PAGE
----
Physical weathering

Physical weathering can be defined as a process in which rocks are broken down into smaller pieces due to physical forces such as wind, gravity, water and other such processes that don’t change the chemical nature of the rock involved. Essentially the rocks are torn apart until they become sediment which is then carried along by erosion to be deposited either in lakebeds, streams, rivers or even the ocean itself until finally it becomes indistinguishable from its original form.

This process does not occur overnight rather it takes years of constant exposure to the elements before a rock formation starts to weather. For example rock formations called the “Pinnacles” in Nambung National Park in Australia were formed over thousands of years of constant battering from winds and rain which eventually caused the rock formations to become pinnacle shape.

Using such an example as a basis it can be determined that the current shape of most mountains, mountain ranges, hills, valleys and rock formations are all a result of constant physical weathering which changes the shape of the land over an extended period of time. Other processes besides wind and water involved in physical weathering are: the development of joints, frost wedging, heat, and finally animal and plant activities. Joints can be defined as spaced fractures in rocks that occur either through the cooling of rocks or a relief in the amount of pressure being applied on through the erosion of the rocks above them.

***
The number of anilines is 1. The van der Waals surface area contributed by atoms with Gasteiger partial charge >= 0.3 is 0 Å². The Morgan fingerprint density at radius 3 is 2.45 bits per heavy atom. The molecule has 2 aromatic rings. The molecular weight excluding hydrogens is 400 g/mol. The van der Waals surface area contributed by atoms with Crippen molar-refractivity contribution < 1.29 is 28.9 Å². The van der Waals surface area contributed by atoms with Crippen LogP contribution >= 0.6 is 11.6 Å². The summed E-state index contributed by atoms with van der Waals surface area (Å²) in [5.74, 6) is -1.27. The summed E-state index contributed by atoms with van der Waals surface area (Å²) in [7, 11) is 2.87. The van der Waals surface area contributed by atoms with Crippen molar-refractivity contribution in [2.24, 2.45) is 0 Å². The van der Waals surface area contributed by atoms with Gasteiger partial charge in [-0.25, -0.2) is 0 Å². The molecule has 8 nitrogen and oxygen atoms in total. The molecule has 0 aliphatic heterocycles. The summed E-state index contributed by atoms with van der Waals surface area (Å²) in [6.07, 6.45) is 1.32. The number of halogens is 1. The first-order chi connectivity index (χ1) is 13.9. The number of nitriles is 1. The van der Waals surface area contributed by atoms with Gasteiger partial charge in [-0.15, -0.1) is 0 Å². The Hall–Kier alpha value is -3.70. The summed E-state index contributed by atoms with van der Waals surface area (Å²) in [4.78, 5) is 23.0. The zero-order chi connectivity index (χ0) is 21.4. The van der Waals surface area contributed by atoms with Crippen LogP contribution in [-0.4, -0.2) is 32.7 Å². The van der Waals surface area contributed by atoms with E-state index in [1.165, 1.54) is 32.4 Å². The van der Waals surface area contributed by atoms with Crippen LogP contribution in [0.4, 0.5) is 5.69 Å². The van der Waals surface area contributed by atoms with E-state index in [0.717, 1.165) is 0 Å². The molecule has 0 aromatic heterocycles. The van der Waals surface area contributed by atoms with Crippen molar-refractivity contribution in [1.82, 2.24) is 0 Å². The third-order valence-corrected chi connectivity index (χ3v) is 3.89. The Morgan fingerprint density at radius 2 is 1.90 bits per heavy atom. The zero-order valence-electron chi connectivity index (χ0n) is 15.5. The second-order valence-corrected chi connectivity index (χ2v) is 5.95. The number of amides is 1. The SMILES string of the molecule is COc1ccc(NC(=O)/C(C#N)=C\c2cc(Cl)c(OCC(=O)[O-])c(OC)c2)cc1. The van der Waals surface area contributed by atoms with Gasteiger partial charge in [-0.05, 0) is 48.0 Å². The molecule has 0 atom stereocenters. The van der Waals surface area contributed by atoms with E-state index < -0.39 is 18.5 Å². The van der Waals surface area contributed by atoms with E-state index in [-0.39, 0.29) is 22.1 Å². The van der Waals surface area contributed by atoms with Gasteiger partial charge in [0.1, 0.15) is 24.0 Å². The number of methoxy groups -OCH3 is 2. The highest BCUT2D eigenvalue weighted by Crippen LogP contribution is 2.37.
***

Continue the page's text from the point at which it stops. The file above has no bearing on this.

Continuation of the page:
When joints form in rocks this allows agents of physical weathering to enter into the cracks further weakening it’s structure till finally the rock breaks into different pieces. Frost wedging refers to the process wherein water that has seeped into the different fractures of rocks starts to expand due to lowering temperatures. As the water starts to become ice it causes the cracks and gaps it has seeped into to considerably widen thereby weakening the overall structure of the rock.

While it is generally known that the regular heating and cooling of different rocks does not appear to cause any lasting damage exposure to sudden amounts of high heat have been known to warp rocks and cause them to break. Instances such as these happen during forest fires wherein due to the extreme temperatures involved the chemical composition of the rock may stay the same but heat actually causes the rock to expand and eventually break due to weakened structural bonds.